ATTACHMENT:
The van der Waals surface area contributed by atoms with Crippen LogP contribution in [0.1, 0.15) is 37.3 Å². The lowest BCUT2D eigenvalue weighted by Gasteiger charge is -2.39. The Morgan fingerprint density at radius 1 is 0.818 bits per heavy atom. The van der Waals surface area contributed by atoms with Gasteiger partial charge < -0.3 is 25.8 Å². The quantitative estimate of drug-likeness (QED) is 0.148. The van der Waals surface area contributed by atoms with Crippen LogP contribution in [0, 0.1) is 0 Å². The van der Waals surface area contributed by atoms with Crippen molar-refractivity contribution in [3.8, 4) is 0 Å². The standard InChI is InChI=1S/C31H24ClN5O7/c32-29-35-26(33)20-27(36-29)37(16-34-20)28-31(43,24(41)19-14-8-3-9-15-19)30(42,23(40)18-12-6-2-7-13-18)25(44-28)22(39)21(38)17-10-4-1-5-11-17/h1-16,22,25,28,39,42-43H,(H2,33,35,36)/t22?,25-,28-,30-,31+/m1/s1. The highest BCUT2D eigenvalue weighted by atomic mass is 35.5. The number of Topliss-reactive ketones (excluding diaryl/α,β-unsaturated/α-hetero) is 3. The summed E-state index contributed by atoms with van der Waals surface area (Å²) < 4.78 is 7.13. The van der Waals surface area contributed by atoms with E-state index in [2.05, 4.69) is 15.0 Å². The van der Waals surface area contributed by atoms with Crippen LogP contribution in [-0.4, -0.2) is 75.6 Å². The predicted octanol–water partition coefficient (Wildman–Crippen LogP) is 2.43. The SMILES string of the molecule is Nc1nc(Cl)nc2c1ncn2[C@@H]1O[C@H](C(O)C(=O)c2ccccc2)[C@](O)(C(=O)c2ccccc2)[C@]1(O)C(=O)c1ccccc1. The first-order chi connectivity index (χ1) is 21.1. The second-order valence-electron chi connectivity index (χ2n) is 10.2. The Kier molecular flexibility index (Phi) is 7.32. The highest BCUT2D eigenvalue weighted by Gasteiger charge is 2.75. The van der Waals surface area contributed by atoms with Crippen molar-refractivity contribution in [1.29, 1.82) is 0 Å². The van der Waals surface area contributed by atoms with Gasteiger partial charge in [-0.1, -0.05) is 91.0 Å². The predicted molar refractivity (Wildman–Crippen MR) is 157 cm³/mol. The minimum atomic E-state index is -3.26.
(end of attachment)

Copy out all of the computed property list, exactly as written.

The van der Waals surface area contributed by atoms with Crippen LogP contribution in [0.1, 0.15) is 37.3 Å². The lowest BCUT2D eigenvalue weighted by Gasteiger charge is -2.39. The Morgan fingerprint density at radius 1 is 0.818 bits per heavy atom. The van der Waals surface area contributed by atoms with Gasteiger partial charge < -0.3 is 25.8 Å². The quantitative estimate of drug-likeness (QED) is 0.148. The van der Waals surface area contributed by atoms with Crippen LogP contribution in [0, 0.1) is 0 Å². The van der Waals surface area contributed by atoms with Crippen molar-refractivity contribution in [3.8, 4) is 0 Å². The standard InChI is InChI=1S/C31H24ClN5O7/c32-29-35-26(33)20-27(36-29)37(16-34-20)28-31(43,24(41)19-14-8-3-9-15-19)30(42,23(40)18-12-6-2-7-13-18)25(44-28)22(39)21(38)17-10-4-1-5-11-17/h1-16,22,25,28,39,42-43H,(H2,33,35,36)/t22?,25-,28-,30-,31+/m1/s1. The highest BCUT2D eigenvalue weighted by atomic mass is 35.5. The number of Topliss-reactive ketones (excluding diaryl/α,β-unsaturated/α-hetero) is 3. The summed E-state index contributed by atoms with van der Waals surface area (Å²) < 4.78 is 7.13. The van der Waals surface area contributed by atoms with E-state index in [2.05, 4.69) is 15.0 Å². The van der Waals surface area contributed by atoms with Crippen LogP contribution in [-0.4, -0.2) is 75.6 Å². The predicted octanol–water partition coefficient (Wildman–Crippen LogP) is 2.43. The SMILES string of the molecule is Nc1nc(Cl)nc2c1ncn2[C@@H]1O[C@H](C(O)C(=O)c2ccccc2)[C@](O)(C(=O)c2ccccc2)[C@]1(O)C(=O)c1ccccc1. The first-order chi connectivity index (χ1) is 21.1. The second-order valence-electron chi connectivity index (χ2n) is 10.2. The Kier molecular flexibility index (Phi) is 7.32. The highest BCUT2D eigenvalue weighted by Gasteiger charge is 2.75. The van der Waals surface area contributed by atoms with Crippen molar-refractivity contribution in [1.29, 1.82) is 0 Å². The van der Waals surface area contributed by atoms with Gasteiger partial charge in [-0.1, -0.05) is 91.0 Å². The predicted molar refractivity (Wildman–Crippen MR) is 157 cm³/mol. The minimum atomic E-state index is -3.26.